Scotland’s gently rolling hills are polka dotted with sheep. In areas where wind, rain and gradient makes the ground unsuitable for crops, cattle and sheep thrive. It’s no surprise that Scotland has excellent lamb, and no surprise that local chefs know how to cook it countless ways. Last weekend I was in Glasgow to attend the Scotch Lamb Street Food Festival, a lamb-focused event organised by Scotch Lamb for bloggers and journalists.
Eating and cooking lamb
I’ve always been a fan of lamb. It’s robust flavour stands up well to slow-cooking and the tender flesh is very satisfying. The shank is my favourite cut: it’s easy to cook and adds great flavour and substance to soups and stews.
I brought a friend and we were the first people to arrive at SWG3, a ‘multi-discipline arts facility’ in Glasgow’s West End. We were seated with a pre-lunch snack of braised back fillet with ras el hanout, pomegranate and sultana couscous from Scoop’s Silver Bullet before mid-day. It was lovely. The lamb was as tender as it can be, and the couscous was sweet and fragrant. It made for a very nice combination. We weren’t on our own for very long. The space filled quickly with happy people eating and talking.
To let our pre-lunch ‘snack’ settle we watched a cookery demonstration with Jacqueline O’Donnell (who, I realised, luckily before I charged up to her to say say hi and give her a hug, I know from the television, not from real life). She showed how to make lamb loin with couscous. She used almonds and apricots in the couscous, and added honey glazed sweet potato cooked with lamb stock. The use of lamb stock in the couscous and potatoes gave a lovely flavour. Lamb loin is a versatile cut that cooks quickly compared to shank and neck. The dish Jacqueline made took no more than half an hour. It was the perfect appetiser before we had our next dish.
Next, we tried the barbacoa lamb in soft tacos with sour cream, guacamole and pico de gallo from Antojito Cantina. That was my companion’s favourite. I probably wouldn’t have thought to put lamb in tacos so it was good to get a reminder that lamb works with pretty much anything, not just mint and rosemary. The sauces were lovely, the tacos silky and the slow-cooked lamb deliciously tender.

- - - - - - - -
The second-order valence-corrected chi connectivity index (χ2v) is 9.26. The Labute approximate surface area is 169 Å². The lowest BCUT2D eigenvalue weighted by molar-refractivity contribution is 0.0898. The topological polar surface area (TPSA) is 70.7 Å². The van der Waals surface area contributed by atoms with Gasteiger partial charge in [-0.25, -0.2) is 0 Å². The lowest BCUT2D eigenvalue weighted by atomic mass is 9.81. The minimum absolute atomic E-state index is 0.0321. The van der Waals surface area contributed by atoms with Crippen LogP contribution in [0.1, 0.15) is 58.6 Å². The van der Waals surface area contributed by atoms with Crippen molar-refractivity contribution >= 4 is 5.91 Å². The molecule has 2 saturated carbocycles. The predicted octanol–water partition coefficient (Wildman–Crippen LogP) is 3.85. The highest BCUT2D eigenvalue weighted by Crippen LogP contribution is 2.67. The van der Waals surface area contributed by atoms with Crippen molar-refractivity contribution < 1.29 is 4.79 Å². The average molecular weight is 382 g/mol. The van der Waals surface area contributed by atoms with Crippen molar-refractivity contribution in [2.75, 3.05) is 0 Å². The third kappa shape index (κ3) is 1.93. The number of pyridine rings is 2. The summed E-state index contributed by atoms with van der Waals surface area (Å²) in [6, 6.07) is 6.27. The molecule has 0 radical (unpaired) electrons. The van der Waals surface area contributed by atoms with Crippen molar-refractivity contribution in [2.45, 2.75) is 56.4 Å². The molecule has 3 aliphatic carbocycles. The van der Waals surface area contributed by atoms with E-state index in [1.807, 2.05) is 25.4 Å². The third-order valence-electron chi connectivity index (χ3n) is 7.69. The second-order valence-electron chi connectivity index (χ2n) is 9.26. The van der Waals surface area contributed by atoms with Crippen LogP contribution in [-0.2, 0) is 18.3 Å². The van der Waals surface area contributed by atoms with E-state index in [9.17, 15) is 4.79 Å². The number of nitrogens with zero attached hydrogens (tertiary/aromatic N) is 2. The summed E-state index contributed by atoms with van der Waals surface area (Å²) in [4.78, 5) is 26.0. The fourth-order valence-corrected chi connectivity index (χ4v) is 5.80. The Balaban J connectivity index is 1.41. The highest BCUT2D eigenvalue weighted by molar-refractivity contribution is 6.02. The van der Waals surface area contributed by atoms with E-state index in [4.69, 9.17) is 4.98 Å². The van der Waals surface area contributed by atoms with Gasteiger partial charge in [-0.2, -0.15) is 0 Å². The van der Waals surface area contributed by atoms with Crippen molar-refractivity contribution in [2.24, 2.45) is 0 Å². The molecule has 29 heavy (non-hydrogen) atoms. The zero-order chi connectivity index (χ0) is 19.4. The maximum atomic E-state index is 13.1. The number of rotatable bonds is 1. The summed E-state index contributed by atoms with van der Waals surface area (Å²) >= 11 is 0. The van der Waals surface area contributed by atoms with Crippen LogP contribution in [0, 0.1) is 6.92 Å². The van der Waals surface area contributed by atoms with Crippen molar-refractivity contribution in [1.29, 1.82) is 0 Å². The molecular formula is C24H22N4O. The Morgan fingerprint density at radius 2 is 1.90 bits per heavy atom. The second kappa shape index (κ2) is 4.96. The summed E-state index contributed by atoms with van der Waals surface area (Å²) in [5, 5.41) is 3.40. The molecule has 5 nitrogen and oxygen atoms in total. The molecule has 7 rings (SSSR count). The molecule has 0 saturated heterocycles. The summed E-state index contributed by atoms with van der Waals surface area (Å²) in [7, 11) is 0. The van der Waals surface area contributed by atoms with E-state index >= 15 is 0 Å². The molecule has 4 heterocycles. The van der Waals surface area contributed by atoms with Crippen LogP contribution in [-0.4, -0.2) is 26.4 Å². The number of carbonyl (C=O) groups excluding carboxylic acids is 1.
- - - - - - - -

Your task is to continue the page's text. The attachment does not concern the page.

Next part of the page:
Learning to butcher – or eating some more
As well as cookery demonstrations, the day had a master butcher who could talk you through how to bone a leg or shoulder. It was really interesting watching raw recruits wield chainmail gloves and knifes and, from a tentative start, get more and more confident in their boning skills.
Observation is hungry work, so we tried the lamb massaman curry with jasmin rise, Thai prawn crackers, crispy shallots, peanuts and herbs from Pad BKK. It was very tasty. Fragrant rice, the good kind of prawn crackers, the ones that actually taste of prawn, and juicy lamb.
After that we were full beyond full. I feel I should apologise to So La Ti Dough for not trying their slow roasted lamb shoulder with vine tomatoes, rosemary and garlic on focaccia. It looked tremendous (and enormous). I had several So La Ti Dough pizzas in George Square Gardens during the festival and if the lamb was as good, anyone who had it will have been very happy indeed.
About the organisers and vendors
Scotch Lamb is a PGI (Protected Geographic Indication) mark that means that the animal has been born, reared and slaughtered in Scotland. It’s a quality mark that ensures good husbandry, traceability and quality. The organisation works to ensure happy animals and good meat. They have lots of recipes on their website if you need inspiration.
All the street food vendors are part of the street food cartel, a group of Scottish street food vendors and caterers. You’ll find out how to book them or where they’ll pop up next from the website.
If you want to read what people said, and see more photographs from the day (it’s not all of food, I promise), go to Twitter and search for #ScotchKitchen.